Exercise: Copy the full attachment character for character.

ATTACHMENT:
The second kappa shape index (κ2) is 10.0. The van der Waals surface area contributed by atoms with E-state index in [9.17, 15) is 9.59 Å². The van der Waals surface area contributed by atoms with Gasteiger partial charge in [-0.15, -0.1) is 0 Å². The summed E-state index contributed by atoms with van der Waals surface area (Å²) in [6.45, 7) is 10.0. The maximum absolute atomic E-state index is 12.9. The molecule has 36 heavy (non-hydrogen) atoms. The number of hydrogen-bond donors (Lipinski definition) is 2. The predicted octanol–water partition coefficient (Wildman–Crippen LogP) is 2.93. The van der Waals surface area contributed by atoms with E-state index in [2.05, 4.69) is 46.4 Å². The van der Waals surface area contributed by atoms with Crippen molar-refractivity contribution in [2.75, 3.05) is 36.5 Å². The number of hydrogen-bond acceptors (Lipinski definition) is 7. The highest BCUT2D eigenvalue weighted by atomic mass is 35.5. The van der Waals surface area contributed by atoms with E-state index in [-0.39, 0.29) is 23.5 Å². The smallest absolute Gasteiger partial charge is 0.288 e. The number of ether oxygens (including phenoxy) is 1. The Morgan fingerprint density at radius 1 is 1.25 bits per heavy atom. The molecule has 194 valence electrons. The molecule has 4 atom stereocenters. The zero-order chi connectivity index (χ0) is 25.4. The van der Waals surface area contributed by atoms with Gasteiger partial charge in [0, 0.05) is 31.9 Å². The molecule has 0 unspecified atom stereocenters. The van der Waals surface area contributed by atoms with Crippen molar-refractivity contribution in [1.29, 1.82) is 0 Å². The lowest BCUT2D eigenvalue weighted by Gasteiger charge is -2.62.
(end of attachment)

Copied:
The second kappa shape index (κ2) is 10.0. The van der Waals surface area contributed by atoms with E-state index in [9.17, 15) is 9.59 Å². The van der Waals surface area contributed by atoms with Gasteiger partial charge in [-0.15, -0.1) is 0 Å². The summed E-state index contributed by atoms with van der Waals surface area (Å²) in [6.45, 7) is 10.0. The maximum absolute atomic E-state index is 12.9. The molecule has 36 heavy (non-hydrogen) atoms. The number of hydrogen-bond donors (Lipinski definition) is 2. The predicted octanol–water partition coefficient (Wildman–Crippen LogP) is 2.93. The van der Waals surface area contributed by atoms with E-state index in [2.05, 4.69) is 46.4 Å². The van der Waals surface area contributed by atoms with Crippen molar-refractivity contribution in [2.75, 3.05) is 36.5 Å². The number of hydrogen-bond acceptors (Lipinski definition) is 7. The highest BCUT2D eigenvalue weighted by atomic mass is 35.5. The van der Waals surface area contributed by atoms with E-state index in [-0.39, 0.29) is 23.5 Å². The smallest absolute Gasteiger partial charge is 0.288 e. The number of ether oxygens (including phenoxy) is 1. The Morgan fingerprint density at radius 1 is 1.25 bits per heavy atom. The molecule has 194 valence electrons. The molecule has 4 atom stereocenters. The zero-order chi connectivity index (χ0) is 25.4. The van der Waals surface area contributed by atoms with Gasteiger partial charge in [0, 0.05) is 31.9 Å². The molecule has 0 unspecified atom stereocenters. The van der Waals surface area contributed by atoms with Crippen molar-refractivity contribution in [1.29, 1.82) is 0 Å². The lowest BCUT2D eigenvalue weighted by Gasteiger charge is -2.62.